Its finally happened.  After almost fourteen months of dragging through piled up cardboard boxes every time I wanted one of my treasured tomes my new bookshelves are now finished and the said books ensconced.  Or at least over half of them.  Once we’ve tackled the dining room which currently resembles a lumberyard come chinese takeaway the rest of my collection will find their homes there.

Still, alone as I was last Saturday (my OH being out at some boys do) I finished putting the books on the shelves, poured myself a glass of red wine and just looked at them. Seeing their orderly lines arranged to my liking along the alcove shelves for the first time since moving here I felt truly at home.   Having been somewhat of a nomad over the past 10 years and now moved into the first property I hold some legal claim to, this seemed a little ironic until I realised that, no matter whatever adventure I took since I learned to read, some of my books have always accompanied me.  

Travelling round the States at 20 I lugged with me a torn suitcase of the crumpled paperbacks I flew out with as well those I swiftly acquired en route.  Ten years later and staying with a family in Siena  whilst learning Italian  from my study room shelf spilled the books chosen to sustain me til I reached Rome and the rest could join us.   Indeed its rare that I leave the house without at least one in my bag – the mere thought of being stranded in a cafe or on a train with nothing to read makes me twitch and reach for the caffeine.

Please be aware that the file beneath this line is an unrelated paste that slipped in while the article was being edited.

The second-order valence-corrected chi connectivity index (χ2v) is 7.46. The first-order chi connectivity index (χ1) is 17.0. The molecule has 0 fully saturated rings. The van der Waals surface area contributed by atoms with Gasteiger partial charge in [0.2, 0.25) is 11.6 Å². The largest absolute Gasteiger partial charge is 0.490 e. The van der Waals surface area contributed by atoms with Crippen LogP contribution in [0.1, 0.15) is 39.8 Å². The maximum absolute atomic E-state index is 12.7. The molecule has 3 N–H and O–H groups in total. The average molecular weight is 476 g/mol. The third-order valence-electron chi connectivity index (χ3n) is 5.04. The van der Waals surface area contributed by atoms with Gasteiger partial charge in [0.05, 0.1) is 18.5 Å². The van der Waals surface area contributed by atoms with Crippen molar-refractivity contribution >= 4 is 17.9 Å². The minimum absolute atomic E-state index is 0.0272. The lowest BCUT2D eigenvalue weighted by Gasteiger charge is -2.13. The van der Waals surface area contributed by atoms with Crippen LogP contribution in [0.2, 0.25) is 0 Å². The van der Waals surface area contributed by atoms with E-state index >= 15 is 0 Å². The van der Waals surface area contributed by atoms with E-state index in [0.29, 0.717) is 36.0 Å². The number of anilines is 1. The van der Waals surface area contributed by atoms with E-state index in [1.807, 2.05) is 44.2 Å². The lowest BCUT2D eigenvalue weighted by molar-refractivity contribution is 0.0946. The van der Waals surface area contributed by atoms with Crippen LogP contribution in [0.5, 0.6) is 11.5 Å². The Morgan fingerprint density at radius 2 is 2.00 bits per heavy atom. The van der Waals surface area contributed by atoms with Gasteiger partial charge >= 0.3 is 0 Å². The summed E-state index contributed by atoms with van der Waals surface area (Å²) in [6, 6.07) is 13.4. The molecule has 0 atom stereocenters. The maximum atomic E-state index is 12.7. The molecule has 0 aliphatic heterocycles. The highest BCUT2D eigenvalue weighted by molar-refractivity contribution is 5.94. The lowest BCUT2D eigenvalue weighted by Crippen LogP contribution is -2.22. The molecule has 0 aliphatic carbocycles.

Books then. The most dangerous things in the world perhaps. Certainly warnings are scattered through myth of the perils of seeking knowledge.   For wresting the bright fire of the Gods was Prometheus’ bitterly punished. Lest Adam and Eve not be content with mere carnal knowledge, angels with fiery swords are set to guard against mankind’s attempts at the luscious fruit on the other tree. Whether Latin Bible or Arabic Qu’ran sacred books are set in languages designed for the understanding of the few.

More prosaically it is along with bras and flags that books are burnt, a part of societies’ symbolic battleground. Schoolbooks figure in international treaties and legal cases. Even in the parochial library where I currently work springs up the dilemma of books that are graphic and offensive and whether we should lock them away from the shelves that all and sundry may not leaf through them one handed. From cumbersome objects uncomfortably hard-edged to tissue soft pages which cushion dark evenings, I’m glad to be home.